I certainly had you pegged in a wrong way. I thought you were an avid Trump supporter tprying to overturn the election. This article suggests that you are more aligned as a non-partisan, more interested in elections being fairly conducted.
I too wondered about the "easy" victory of McConnell, as pollsters were predicting a much closer race in Kentucky. Your story suggests the back room Republicans might altering the results there and being able to keep things secret.
I have long thought the Democrats and Republicans have had a tacit agreement between them. Each gets to govern 50% of the time--and both have set up the rules not to allow any credible third-party movements. The gerrymandered districts--which the left like to point as a right conspricacy--are also beneficial to the Demecrats in that many D seats are safe from being overturned. So the obvious gerrymandering is overlooked.
This puts the "real election" into the hands of the D or R primaries, where a small percentage of citizens actually elect the person to sit in the coronation chair.
This tacit agreement might even extend to fraud: "We know you are cheating in this district, but we'll keep quiet if you keep quiet about the cheating we do in our district." I don't know, but I would not be surprised.
I think if you can keep your arc as both parties playing this game, the better chance of getting noticed with your cause.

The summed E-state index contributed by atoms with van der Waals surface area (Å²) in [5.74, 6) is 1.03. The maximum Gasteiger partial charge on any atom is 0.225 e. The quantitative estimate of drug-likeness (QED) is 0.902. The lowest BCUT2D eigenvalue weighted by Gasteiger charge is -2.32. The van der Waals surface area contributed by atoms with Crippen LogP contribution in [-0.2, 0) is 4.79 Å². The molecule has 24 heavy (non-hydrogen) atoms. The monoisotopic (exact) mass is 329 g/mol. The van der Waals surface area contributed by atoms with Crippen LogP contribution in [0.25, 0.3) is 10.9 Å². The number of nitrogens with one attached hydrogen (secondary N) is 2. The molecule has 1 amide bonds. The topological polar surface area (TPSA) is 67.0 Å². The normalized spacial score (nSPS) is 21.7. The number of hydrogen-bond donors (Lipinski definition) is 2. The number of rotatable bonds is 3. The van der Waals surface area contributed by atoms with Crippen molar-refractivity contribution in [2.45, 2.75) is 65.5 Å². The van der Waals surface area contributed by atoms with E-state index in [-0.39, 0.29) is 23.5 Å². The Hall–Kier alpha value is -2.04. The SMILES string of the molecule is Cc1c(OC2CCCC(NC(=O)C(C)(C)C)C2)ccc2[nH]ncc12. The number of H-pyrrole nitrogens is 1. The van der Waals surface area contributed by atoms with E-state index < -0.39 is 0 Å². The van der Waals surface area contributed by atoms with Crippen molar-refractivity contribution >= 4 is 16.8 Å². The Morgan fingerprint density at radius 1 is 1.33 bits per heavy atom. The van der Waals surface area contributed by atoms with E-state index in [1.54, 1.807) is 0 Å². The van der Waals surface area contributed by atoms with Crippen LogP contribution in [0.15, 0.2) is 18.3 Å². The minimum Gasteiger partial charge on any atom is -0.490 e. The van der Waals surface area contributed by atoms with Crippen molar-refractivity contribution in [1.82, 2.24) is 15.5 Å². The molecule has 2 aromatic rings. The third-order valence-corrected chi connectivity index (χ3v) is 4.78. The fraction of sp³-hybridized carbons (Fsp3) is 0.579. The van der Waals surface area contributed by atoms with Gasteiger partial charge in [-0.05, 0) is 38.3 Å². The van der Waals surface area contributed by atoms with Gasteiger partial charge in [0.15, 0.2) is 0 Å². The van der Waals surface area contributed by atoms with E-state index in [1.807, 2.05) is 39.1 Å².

Last night I listened to CNN, which was more than happy to point out that Trump did not approve of the relief package. CNN forgot to mention that Trump wanted a $2000 amount, much better than the $600 Congress agreed to. Instead CNN laid all the blame on TRump, totally bypassing that fact that $600 won't go very far in poor households.
This is a different form of corruption that needs to be fixed.
I don't know if you have noticed my byline. I spent six years in Canadian politics--only to understand how dysfunctional this western democracy really is. Somehow, I invented a new system of governance--and have been promoting it for 24 years.
No political parties, no noisy election campaigns. Elected representatives have no allegiance to a party, ideology, or their donors. They just bring their knowledge, experience, and wisdom to the consulative decision-making process.
Regardless of your thoughts on the TDG, I hope you find some traction for getting rid of all voting machines in the USA. This article speaks to the problem being much deeper than I thought.